It appears from what Olink is doing in this agreement with ABI that this method has a lot of potential applications. In this instance, they licensed out the rights for use in the research market to ABI, but they seem to think there is also diagnostic potential. What are your thoughts in terms of where and how this technology can be applied — especially in terms of diagnostics or biomarkers?
The standard technique you use nowadays is you study how much protein is expressed in a cell, and then you try to correlate that to prognostic markers. You correlate [that] to survival or response to chemotherapy for cancer treatment, for example.
But with this method, with the in situ PLA, you can also study interactions between proteins, modifications of proteins, [which is an improvement because] even if you have the same amount of proteins in a cell, they can interact with each other or not.
If you compare it to soccer — you have 11 players on each team. If you just measure how many players you have, it doesn’t tell you much about the game, but if you can see how the players interact with each other, that is a completely different level. So I think we have the potential to see a lot of new things. People will probably have to study a lot of different protein interactions to see which ones are good candidates for diagnostic purposes, but I think it has tremendous potential.
It seems like there is a lot of work being done on new methods for measuring protein interactions. How does in situ PLA compare to some of the standard and emerging protein-interaction methods?
The advantage of this method is that we can study clinical samples. If you have antibodies that can bind to your protein interactions with clinical samples, and if you’re using yeast two-hybrid or FRET or bimolecular fluorescence complementation, you have to transfect cells with vectors with fluorescent-labeled proteins. So this is a way to study patient material.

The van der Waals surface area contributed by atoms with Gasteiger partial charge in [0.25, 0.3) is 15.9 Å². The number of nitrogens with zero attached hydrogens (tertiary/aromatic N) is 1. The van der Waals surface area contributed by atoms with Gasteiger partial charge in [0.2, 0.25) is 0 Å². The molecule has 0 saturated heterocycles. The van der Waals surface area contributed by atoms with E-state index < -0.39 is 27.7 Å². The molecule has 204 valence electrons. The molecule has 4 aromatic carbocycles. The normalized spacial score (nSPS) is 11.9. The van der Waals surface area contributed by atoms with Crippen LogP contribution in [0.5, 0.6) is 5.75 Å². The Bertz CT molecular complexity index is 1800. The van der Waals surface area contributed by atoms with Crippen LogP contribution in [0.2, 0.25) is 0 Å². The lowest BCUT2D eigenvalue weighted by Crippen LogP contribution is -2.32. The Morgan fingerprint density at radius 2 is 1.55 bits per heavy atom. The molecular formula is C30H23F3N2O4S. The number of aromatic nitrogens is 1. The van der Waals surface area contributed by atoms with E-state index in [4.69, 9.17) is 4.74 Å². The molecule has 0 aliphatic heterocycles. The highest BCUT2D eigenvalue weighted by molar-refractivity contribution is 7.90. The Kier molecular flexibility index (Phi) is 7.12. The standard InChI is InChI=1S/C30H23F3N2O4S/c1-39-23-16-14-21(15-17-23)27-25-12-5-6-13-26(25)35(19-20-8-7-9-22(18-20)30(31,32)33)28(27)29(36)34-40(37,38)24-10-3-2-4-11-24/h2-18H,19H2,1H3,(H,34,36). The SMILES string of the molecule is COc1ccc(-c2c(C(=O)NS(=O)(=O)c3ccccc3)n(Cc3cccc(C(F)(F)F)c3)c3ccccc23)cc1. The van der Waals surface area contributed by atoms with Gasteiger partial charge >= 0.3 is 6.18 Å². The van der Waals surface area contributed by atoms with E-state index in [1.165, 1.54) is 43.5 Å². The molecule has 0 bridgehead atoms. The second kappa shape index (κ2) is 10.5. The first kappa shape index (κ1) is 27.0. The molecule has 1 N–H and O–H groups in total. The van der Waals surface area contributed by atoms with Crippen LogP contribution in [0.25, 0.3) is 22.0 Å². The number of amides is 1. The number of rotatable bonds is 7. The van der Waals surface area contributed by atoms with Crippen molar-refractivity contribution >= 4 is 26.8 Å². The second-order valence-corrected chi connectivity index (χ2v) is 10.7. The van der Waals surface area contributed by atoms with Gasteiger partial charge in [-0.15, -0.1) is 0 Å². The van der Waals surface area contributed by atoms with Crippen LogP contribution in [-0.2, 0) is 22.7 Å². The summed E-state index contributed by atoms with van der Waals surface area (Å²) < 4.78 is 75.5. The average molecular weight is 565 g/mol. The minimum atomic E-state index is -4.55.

I think there’s also the possibility to multiplex it further, so you can do many things at the same time in many different colors. And we also have single-molecule resolution. All the small dots you see are single molecules.
In situ PLA results in an amplification process where you get a thousand fluorophores for each molecule, so it’s a very bright signal. It becomes larger than the actual interaction, but it’s possible to count how many events you have in the cell and not just say you have more in this cell than that. So I think that’s an additional advantage.
However, I think the major advantage is that you can study patient material.
Are you doing that now? Are you applying this in the clinical setting at all?
We have started a study to look at breast cancer. We have a few [projects] we are starting now. Our group is mainly focused on developing new techniques, so now we have developed this and we want to go on and make it better, so if people want to collaborate, then we try to help them do some studies.
So your collaborators are doing the breast cancer work?
Yes. But when this is available to everyone in the world, I hope that a lot of people will use their material to study whether protein interactions or modifications can be a diagnostic marker.
What are your next steps? It sounds like there are a lot of different directions you could go in.
I think in the short term we would like to multiplex this further, so if five proteins interact with five other proteins, you want to see all these combinations simultaneously in the cell, and they have to be color coded. If one color is a certain interaction, then you can follow signaling cascades in cells. Usually one protein can interact with many different partners, and they can have different effects depending on what partners they interact with. So we want to see how the balance is between the different signaling pathways in cells and see if that can be used as a diagnostic marker.
Then we also want to study protein and nucleic acid interactions. It’s a bit complicated, but we have some promising results.
In terms of the multiplexing, is that a question of developing better reagents, or are there platform or instrumentation aspects to getting that up to scale?
It’s different oligo designs. It would be different designs for the technique.